CAMP: And we have - are giving and have given - you can see by the vote on “cut, cap and balance” - on the issue of increasing the debt limit. That is the issue that’s important. So this idea that the tradeoff is us accepting higher taxes, we’ve already begun that tradeoff -
HUNT: With the debt ceiling.
CAMP: - with increasing the debt ceiling.
HUNT: Okay, let me ask you this. You want a 25 percent top individual rate when you get around to tax reform. It would be the lowest since 1931. Would you envision ending or sharply curtailing the home mortgage deduction and health care exclusion in order to do that?
CAMP: Well, the home mortgage deduction is obviously a very critical part of many people’s investment, so that is something that we’re going to look at very carefully, but do it in a way that understands just how important that is. I think it’s something that we’re going to look at every deduction -
HUNT: So with home mortgage, may be gradually reduce it, but not do it instantly and not eliminate it?
CAMP: We - we would put everything on the table, discuss everything, and see where we could get the political consensus to move forward. But clearly, we have to look at the two largest so-called tax items, which are, as you mentioned, home mortgage and the health care deduction. We’re going to look at those. But I’m not going to prejudge where the committee might end up on those issues.
HUNT: Corporate tax reform, you think you’ll get to it this year?
CAMP: I think so. I hope so.
HUNT: You think you’ll write a bill this year in Ways and Means Committee?
CAMP: I’m going to try to do that.
CAMP: And especially if it’s part of the debt ceiling, I’ll be able to do that.
HUNT: And with a top rate of 25 percent for corporations?
CAMP: That’s the target.
HUNT: OK. Let me ask you this. Chinese currency - in the last Congress, you voted for a bill to retaliate against Chinese goods if they didn’t do something with their currency. There’s a discharge petition coming up, has 40 percent of the House. Would you consider a similar bill this year?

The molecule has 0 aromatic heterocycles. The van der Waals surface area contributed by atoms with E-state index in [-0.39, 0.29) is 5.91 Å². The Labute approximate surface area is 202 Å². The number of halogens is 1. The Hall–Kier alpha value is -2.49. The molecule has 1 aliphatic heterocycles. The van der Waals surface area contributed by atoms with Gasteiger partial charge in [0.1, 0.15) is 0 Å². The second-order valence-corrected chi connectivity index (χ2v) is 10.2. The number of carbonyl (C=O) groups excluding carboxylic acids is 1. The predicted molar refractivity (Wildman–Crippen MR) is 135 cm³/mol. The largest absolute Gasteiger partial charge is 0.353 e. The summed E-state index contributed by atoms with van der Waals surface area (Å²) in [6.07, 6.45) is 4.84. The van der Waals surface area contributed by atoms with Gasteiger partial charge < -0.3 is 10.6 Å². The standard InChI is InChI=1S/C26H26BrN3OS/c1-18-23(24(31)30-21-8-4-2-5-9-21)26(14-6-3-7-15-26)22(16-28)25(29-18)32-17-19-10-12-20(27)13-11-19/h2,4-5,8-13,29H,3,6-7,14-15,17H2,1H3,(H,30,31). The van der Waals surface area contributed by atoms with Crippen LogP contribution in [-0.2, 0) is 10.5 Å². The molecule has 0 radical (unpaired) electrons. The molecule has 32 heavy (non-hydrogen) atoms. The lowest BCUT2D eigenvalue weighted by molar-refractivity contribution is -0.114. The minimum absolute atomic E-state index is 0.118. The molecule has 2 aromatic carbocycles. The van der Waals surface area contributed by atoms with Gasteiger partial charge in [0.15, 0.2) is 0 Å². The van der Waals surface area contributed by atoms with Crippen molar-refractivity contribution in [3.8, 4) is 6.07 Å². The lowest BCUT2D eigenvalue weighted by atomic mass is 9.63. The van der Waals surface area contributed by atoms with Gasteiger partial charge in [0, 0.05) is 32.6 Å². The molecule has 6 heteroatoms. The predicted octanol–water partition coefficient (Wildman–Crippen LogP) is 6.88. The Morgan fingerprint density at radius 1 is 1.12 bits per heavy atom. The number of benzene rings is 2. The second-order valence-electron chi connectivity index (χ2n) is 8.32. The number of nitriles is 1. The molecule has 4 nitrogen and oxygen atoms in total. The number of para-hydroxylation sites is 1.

CAMP: I would consider that issue in connection with the many issues that we have regarding China. I think, frankly, intellectual property and a host of others need to be part of that discussion. China currency was the only issue that we had presented as - we weren’t in control.
But I do think that we have an important relationship with China, a complex relationship with China. But, frankly, many of these issues need to be led by the administration.
HUNT: Do you think you can -
CAMP: These are government-to-government contacts to help resolve some of these issues. And we need a stronger effort from the administration on all of these fronts -
HUNT: Can you fend off -
CAMP: - intellectual property.
HUNT: Can you fend off that discharge petition, then?
CAMP: I believe so.
HUNT: You believe so. Okay, one final question. Tax holiday for repatriation and foreign-source income, is that likely to happen this year?
CAMP: I think repatriation is best not done as a one- off.
CAMP: - that changes the structure so that we’re not back at the table in another two years, saying -
HUNT: So part of corporate tax reform?
CAMP: Part of corporate tax reform.
CAMP: Because if you don’t do it, then in a few short years, you have money stranded overseas that’s being invested there, not here. We want that money invested here so those plans and those high-value jobs that go with those factories and plans and structures are in the United States, not overseas.
HUNT: Chairman Dave Camp, all the issues we’ve been talking about will come before your committee. You’re in the hot seat. Thank you very much for being with us today.
CAMP: Thanks a lot, Al.
HUNT: Okay. And when we come back, a lot of plans are in the mix, but will any of them help us avoid default? Bloomberg reporters are next.